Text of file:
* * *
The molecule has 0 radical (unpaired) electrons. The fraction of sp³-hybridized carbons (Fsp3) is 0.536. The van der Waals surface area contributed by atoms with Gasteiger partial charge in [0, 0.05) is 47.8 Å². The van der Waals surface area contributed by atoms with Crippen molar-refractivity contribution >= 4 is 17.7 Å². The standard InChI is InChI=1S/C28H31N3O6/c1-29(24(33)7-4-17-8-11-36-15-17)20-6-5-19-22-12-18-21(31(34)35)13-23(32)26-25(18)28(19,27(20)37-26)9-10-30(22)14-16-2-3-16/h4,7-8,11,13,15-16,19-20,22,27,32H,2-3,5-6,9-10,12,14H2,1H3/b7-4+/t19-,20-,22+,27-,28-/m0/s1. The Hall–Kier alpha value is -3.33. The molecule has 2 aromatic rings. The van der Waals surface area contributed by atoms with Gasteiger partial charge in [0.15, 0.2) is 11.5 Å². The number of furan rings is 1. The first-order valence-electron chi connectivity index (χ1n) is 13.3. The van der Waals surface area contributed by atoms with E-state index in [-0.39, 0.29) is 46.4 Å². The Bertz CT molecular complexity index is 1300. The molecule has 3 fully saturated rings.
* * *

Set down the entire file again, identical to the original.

The molecule has 0 radical (unpaired) electrons. The fraction of sp³-hybridized carbons (Fsp3) is 0.536. The van der Waals surface area contributed by atoms with Gasteiger partial charge in [0, 0.05) is 47.8 Å². The van der Waals surface area contributed by atoms with Crippen molar-refractivity contribution >= 4 is 17.7 Å². The standard InChI is InChI=1S/C28H31N3O6/c1-29(24(33)7-4-17-8-11-36-15-17)20-6-5-19-22-12-18-21(31(34)35)13-23(32)26-25(18)28(19,27(20)37-26)9-10-30(22)14-16-2-3-16/h4,7-8,11,13,15-16,19-20,22,27,32H,2-3,5-6,9-10,12,14H2,1H3/b7-4+/t19-,20-,22+,27-,28-/m0/s1. The Hall–Kier alpha value is -3.33. The molecule has 2 aromatic rings. The van der Waals surface area contributed by atoms with Gasteiger partial charge in [0.15, 0.2) is 11.5 Å². The number of furan rings is 1. The first-order valence-electron chi connectivity index (χ1n) is 13.3. The van der Waals surface area contributed by atoms with E-state index in [-0.39, 0.29) is 46.4 Å². The Bertz CT molecular complexity index is 1300. The molecule has 3 fully saturated rings.